UK role in Med rescue mission unclear as HMS Bulwark due to pull out

BRITISH Navy ship HMS Bulwark is due to end its deployment in the Mediterranean in three weeks, where it has been part of the EU’s response to the migration crisis that has already seen thousands die this year attempting to reach European shores.
The Bulwark’s search and rescue role was announced by David Cameron in the midst of the general election campaign, and the Ministry of Defence has confirmed to the Guardian newspaper that the initial agreement was for a 60-day mission, due to finish on July 5. However, the MoD spokesperson added that that date was not carved in stone, and “all options” were being considered.
The Bulwark was reported to have rescued 2,700 people from the sea from the beginning of its deployment to June 7.
The number of people trying to cross the Mediterranean is expected to peak in the next month as the weather settles down for summer, just at the point where Britain’s involvement becomes unclear.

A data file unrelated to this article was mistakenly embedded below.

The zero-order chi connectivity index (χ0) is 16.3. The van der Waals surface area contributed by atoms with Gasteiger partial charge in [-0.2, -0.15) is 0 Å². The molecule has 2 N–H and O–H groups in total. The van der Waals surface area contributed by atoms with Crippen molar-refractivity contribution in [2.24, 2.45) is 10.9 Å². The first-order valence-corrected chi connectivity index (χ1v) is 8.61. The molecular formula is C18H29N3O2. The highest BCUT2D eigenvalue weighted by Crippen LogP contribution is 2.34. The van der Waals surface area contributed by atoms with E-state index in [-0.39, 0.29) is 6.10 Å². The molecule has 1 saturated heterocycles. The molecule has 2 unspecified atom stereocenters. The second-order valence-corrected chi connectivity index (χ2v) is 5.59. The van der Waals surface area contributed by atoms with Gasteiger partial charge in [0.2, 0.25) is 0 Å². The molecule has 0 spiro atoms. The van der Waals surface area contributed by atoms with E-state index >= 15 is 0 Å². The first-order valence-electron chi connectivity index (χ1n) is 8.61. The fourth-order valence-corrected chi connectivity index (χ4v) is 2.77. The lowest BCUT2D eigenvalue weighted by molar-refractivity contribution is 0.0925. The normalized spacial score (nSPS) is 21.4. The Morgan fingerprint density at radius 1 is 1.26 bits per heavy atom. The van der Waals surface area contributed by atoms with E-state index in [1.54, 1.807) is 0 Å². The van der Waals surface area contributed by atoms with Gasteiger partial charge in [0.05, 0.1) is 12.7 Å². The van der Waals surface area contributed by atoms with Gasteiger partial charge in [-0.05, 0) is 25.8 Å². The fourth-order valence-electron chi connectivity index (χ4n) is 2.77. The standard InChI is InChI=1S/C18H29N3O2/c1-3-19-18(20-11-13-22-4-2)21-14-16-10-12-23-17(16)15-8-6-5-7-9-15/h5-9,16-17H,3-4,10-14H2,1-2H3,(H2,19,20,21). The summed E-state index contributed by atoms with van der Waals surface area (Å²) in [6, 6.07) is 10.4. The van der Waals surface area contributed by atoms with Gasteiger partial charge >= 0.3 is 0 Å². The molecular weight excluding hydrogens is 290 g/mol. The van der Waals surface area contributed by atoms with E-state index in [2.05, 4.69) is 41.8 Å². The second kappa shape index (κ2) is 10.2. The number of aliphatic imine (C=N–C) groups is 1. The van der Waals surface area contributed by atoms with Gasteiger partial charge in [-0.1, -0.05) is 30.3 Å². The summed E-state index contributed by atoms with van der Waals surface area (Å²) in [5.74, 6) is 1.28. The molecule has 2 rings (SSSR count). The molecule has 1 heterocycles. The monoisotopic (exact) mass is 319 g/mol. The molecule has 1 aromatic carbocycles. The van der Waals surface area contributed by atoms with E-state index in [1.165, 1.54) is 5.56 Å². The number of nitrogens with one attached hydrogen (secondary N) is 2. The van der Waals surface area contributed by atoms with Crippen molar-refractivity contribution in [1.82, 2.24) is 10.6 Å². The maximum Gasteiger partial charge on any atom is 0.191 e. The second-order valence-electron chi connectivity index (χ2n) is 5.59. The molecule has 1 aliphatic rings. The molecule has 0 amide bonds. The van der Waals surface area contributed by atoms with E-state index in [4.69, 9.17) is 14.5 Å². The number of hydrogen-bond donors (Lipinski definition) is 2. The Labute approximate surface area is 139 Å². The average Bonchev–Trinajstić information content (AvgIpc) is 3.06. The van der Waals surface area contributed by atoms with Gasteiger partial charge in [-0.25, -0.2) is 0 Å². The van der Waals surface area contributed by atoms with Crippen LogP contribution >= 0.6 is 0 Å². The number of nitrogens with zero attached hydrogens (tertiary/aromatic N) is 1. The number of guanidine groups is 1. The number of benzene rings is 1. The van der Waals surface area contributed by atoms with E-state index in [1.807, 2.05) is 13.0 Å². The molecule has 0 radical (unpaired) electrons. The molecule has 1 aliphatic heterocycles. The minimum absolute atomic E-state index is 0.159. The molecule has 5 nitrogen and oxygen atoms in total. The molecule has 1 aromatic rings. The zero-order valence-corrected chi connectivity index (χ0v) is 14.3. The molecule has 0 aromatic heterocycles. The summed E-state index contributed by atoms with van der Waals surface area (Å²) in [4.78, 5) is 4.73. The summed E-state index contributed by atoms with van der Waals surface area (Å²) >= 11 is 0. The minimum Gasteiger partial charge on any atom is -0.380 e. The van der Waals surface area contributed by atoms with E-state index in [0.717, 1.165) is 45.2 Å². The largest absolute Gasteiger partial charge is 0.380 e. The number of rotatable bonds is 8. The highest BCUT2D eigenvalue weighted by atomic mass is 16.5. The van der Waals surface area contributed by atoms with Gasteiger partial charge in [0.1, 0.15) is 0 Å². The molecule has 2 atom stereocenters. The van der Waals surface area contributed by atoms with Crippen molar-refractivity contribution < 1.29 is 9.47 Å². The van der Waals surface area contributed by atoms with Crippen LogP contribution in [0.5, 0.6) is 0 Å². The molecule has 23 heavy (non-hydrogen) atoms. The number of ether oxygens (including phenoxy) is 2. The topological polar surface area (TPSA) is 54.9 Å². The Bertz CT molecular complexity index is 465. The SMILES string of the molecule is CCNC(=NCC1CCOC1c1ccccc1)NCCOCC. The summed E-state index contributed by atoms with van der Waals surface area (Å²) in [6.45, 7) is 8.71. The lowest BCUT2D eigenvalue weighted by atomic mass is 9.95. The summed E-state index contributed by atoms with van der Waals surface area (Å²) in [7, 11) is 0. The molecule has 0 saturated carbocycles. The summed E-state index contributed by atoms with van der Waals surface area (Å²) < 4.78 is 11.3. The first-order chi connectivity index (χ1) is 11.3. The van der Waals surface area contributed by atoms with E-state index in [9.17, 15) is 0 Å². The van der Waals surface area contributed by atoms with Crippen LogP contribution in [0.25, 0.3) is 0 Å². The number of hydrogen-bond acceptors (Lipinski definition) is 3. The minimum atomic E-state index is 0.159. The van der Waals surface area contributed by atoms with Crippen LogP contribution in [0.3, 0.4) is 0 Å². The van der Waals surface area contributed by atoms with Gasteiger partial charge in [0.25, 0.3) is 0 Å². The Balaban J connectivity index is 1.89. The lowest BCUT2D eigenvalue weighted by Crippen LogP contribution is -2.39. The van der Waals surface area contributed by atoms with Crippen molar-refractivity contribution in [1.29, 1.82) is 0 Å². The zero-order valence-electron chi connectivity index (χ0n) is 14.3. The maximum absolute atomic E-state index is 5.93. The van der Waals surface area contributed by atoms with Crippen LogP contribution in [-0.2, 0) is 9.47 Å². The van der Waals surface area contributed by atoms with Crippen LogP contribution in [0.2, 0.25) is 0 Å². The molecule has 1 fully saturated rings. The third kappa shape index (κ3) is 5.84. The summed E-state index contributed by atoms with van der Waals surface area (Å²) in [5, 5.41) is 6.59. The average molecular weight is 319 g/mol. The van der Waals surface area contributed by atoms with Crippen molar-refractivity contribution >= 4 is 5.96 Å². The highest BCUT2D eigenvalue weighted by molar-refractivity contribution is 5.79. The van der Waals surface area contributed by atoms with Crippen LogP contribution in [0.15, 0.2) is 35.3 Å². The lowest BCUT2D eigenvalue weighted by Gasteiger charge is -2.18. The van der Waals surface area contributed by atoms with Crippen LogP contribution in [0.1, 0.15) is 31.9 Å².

Meanwhile Home Secretary Theresa May attended an EU meeting today (June 16) where it was expected she would confirm the British government’s opposition to proposals to relocate 40,000 of the people who have arrived in Italy and Greece and claimed asylum, to other European countries.
The Italian Prime Minister has said this week there could be “no national selfishness and no closing of the eyes,” adding, “If Europe wants to be Europe, it must tackle this problem collectively.”
Britain instead favours a military response, Cameron telling parliament that the people perishing in the Med had been “tricked and fooled by criminal gangs.” “Our role should be going after those criminal gangs,” he said, “sorting out the situation in Libya, turning back the boats where we can and using our generous aid budget to mend the countries from which these people are coming.”

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